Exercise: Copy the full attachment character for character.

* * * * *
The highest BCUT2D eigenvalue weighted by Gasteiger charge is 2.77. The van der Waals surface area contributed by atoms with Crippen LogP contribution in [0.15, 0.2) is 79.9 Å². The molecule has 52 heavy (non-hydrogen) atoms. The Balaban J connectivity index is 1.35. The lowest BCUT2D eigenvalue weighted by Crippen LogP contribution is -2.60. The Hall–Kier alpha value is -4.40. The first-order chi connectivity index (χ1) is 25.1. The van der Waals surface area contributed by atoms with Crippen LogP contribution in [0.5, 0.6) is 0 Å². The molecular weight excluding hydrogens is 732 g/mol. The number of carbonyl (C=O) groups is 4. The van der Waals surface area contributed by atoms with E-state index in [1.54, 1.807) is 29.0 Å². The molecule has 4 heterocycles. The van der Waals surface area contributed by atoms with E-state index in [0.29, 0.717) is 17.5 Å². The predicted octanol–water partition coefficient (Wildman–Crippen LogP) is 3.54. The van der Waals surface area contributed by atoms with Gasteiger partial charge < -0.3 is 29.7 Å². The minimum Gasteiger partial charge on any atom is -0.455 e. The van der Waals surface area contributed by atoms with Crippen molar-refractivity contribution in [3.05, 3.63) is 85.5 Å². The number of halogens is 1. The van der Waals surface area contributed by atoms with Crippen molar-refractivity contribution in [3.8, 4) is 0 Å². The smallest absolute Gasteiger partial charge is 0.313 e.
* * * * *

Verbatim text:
The highest BCUT2D eigenvalue weighted by Gasteiger charge is 2.77. The van der Waals surface area contributed by atoms with Crippen LogP contribution in [0.15, 0.2) is 79.9 Å². The molecule has 52 heavy (non-hydrogen) atoms. The Balaban J connectivity index is 1.35. The lowest BCUT2D eigenvalue weighted by Crippen LogP contribution is -2.60. The Hall–Kier alpha value is -4.40. The first-order chi connectivity index (χ1) is 25.1. The van der Waals surface area contributed by atoms with Crippen LogP contribution in [0.5, 0.6) is 0 Å². The molecular weight excluding hydrogens is 732 g/mol. The number of carbonyl (C=O) groups is 4. The van der Waals surface area contributed by atoms with E-state index in [1.54, 1.807) is 29.0 Å². The molecule has 4 heterocycles. The van der Waals surface area contributed by atoms with E-state index in [0.29, 0.717) is 17.5 Å². The predicted octanol–water partition coefficient (Wildman–Crippen LogP) is 3.54. The van der Waals surface area contributed by atoms with Gasteiger partial charge < -0.3 is 29.7 Å². The minimum Gasteiger partial charge on any atom is -0.455 e. The van der Waals surface area contributed by atoms with Crippen molar-refractivity contribution in [3.05, 3.63) is 85.5 Å². The number of halogens is 1. The van der Waals surface area contributed by atoms with Crippen molar-refractivity contribution in [3.8, 4) is 0 Å². The smallest absolute Gasteiger partial charge is 0.313 e.